When I sat at the dinner table during my usual catch up with the girls, I listened as they echoed their frustrations with dating. My friend, a fellow trans woman, had recently broken up with a cisgender, heterosexual (cishet) man for refusing to go out in public with her after five months of being together and having sex. I looked around as the rest of these remarkable trans women—who are talented, beautiful, and one-of-a-kind—nodded, knowing all too well what that feels like. Why couldn’t we seem to find cishet men who would love us beyond the privacy of their bedrooms?
As trans women, we know that there is no shortage of men who are attracted to us. Just look at our DMs or the number of faceless Grindr profiles that explicitly state, “looking for trans.” The frustrating part is that many of these men choose to date us in secret and in the shadows of scathy hookup apps, making us rarely the girls they claim as their partner or introduce to their friends and family. I know this because I’ve lived it firsthand. Time and time again, guy after guy, I found that the common rhetoric was that it’s okay to have fun with a girl like me, but to claim me as their girlfriend?! Now that’s a different story. One that apparently comes with stigma and shame for my partner.
In the already difficult 2022 dating landscape, it’s even harder for trans women—especially for those like myself who find themselves in relationships with men who are cisgender and heterosexual—to find a partner. The secrecy and shame of said men, often associated with being trans-attracted, leaves trans women feeling robbed of fulfilling and loving relationships. It’s the trans woman who pays the price and is left questioning whether they’ll ever be worthy of being loved in the light.
The more insidious view of this reality is that as cishet men continue to be ashamed of their transgender lovers, they jeopardize our physical safety. It’s this very shame that serves as the catalyst to physical violence of trans women from our romantic partners. Trans women become a symbol of that shame, as if we are the root or cause of it, and our very existence seemingly threatens our partner’s standing in a heteronormative society.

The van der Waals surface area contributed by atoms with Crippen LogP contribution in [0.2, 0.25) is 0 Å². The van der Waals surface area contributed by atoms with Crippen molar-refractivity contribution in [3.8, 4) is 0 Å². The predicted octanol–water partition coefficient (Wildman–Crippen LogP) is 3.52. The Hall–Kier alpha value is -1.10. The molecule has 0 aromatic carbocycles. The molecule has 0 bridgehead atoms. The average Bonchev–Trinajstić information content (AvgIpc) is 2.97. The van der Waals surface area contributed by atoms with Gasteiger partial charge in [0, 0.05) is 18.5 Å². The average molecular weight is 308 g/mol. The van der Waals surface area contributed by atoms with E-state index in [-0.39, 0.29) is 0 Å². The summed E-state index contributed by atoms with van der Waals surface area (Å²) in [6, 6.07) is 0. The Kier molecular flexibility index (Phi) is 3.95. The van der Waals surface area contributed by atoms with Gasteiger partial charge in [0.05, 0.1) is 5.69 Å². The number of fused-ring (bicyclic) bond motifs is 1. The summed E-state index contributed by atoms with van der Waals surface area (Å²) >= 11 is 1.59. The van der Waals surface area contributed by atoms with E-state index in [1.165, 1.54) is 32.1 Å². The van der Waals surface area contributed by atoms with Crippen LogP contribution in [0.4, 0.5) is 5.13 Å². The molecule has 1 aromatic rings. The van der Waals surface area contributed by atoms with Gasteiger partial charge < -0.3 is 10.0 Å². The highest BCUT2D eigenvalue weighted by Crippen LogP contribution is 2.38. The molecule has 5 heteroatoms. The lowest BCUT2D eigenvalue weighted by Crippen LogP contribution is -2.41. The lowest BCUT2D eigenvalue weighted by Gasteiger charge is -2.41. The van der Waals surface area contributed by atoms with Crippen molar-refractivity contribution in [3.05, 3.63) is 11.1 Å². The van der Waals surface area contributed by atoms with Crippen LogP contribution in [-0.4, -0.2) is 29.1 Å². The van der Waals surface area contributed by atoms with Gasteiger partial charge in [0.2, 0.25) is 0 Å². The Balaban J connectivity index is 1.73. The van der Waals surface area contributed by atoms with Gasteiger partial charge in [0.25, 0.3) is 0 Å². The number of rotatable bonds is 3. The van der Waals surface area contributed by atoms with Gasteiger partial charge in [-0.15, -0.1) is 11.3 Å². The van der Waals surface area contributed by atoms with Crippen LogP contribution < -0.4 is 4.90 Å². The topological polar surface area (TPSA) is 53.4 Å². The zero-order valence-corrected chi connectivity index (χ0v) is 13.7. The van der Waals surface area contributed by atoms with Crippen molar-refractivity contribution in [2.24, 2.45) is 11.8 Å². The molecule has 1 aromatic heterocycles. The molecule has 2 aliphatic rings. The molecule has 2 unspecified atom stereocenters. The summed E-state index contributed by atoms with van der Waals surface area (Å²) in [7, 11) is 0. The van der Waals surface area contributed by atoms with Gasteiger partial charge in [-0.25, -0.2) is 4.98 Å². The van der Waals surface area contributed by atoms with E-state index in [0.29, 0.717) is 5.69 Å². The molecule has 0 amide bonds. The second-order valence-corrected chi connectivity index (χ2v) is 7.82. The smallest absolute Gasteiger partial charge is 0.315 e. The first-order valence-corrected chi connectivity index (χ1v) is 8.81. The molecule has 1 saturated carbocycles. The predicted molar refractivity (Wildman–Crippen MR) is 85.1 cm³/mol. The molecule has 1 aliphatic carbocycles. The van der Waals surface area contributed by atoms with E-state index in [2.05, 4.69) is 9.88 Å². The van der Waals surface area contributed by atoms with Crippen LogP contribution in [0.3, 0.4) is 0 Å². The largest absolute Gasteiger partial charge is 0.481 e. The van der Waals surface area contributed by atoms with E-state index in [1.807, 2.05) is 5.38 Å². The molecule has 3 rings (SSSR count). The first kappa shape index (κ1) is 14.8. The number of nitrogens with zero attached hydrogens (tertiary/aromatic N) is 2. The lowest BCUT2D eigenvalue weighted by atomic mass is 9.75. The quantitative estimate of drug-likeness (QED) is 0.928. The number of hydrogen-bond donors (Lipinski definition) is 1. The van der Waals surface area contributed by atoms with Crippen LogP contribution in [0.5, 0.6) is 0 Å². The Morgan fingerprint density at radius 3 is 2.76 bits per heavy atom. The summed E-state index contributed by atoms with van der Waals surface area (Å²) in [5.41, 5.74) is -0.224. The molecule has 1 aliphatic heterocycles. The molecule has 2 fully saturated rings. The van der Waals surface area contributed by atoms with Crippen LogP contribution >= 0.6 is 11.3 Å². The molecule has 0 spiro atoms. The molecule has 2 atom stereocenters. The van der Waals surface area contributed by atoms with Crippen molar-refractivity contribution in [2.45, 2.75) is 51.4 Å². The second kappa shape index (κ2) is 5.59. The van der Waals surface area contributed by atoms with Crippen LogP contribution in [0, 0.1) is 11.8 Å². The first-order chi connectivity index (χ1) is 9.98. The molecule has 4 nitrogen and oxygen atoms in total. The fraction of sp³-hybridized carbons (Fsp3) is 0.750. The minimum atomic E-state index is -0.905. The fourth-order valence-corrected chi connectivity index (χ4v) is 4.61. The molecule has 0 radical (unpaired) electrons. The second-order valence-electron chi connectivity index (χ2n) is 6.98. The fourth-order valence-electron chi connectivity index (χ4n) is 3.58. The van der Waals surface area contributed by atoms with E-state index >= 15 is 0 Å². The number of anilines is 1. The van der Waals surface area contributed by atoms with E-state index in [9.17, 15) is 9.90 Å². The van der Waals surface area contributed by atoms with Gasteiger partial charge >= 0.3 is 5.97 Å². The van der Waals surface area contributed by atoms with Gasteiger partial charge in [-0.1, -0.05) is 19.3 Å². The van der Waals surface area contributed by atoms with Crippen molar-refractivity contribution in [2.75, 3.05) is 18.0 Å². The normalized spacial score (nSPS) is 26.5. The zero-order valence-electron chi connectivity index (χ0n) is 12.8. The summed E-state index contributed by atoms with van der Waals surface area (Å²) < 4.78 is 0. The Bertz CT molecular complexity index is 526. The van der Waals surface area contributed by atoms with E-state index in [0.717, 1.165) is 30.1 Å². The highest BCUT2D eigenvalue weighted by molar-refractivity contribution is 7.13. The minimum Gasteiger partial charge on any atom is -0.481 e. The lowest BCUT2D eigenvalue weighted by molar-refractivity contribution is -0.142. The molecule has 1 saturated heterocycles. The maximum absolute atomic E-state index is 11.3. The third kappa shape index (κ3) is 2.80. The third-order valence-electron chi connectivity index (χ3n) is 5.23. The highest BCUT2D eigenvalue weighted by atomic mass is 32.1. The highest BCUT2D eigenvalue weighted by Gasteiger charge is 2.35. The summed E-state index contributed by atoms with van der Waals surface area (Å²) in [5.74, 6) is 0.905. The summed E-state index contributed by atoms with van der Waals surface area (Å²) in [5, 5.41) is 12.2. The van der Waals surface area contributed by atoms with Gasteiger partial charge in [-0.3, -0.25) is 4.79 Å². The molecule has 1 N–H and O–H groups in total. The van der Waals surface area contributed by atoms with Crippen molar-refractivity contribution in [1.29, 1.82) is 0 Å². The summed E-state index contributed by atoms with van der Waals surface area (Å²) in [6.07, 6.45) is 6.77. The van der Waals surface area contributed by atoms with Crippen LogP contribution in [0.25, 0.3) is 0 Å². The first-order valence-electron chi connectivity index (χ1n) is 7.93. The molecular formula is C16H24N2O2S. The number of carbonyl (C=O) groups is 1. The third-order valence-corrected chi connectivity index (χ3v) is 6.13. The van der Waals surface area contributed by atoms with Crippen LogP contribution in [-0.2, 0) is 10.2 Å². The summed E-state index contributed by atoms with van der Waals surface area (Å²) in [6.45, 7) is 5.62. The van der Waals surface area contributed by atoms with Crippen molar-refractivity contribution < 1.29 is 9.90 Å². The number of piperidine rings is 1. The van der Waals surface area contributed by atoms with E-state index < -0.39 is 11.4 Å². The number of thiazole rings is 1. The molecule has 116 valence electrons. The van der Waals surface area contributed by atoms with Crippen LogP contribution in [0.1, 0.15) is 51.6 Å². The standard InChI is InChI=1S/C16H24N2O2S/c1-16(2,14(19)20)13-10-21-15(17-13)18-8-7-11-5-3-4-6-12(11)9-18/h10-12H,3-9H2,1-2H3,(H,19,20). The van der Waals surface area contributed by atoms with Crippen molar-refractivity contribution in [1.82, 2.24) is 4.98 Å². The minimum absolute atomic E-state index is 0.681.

“I’ve begun to imagine a world where men are honored to be a part of our trans experience. A world where they’ve figured out who they are outside of who they’ve been told they should be.”
These negative dating experiences can leave a bitter taste in our mouths, nevermind the lasting ramifications on our confidence and self-worth. Over the years, I began to develop my own views on trans-attracted men—and they were certainly not very good. A frustration had developed within me and I blamed these men for their shame because I knew we were worth more. But even so, I couldn’t help but wonder why our romantic counterparts are so afraid to claim us when there is seemingly no shortage of trans-attracted men? First, I wanted to fully understand how common trans-attraction is. So, naturally, I turned to porn.
In 2017, one of the most popular porn sites in the world, Pornhub, released search statistics and found a significant increase in searches for videos featuring transgender performers from 2010 to 2017. The site published a follow-up to these statistics a few years later with their 2021 “Year in Review” report, where they listed the top 10 searches done by male visitors on the platform. “Transgender” was number seven, with searches growing 141 percent and views growing by 23 percent in the last year alone. Pornhub receives 25 million unique visitors per month and these growing trends for transgender porn indicate that there are hundreds of thousands of men searching for this in the privacy of their homes. So if this sexual desire is so common, why don’t they talk about it?
A major component of the trans-attracted stigma is the misconception that these men are simply just “closeted gay men.” It’s the belief that to be trans-attracted challenges or contradicts a person’s straightness. This falsely perpetuates another misconception that trans women are not real women, which is not true. In a 2016 study conducted by Northwestern University, researchers recruited 205 men, all of which had an interest in trans women. The survey took a look at the participants’ sexual attraction patterns, relationship history, and sexual orientation. Findings from the study showed that 51 percent of participants identified as straight, 41 percent identified as bisexual, and the remainder identified as gay.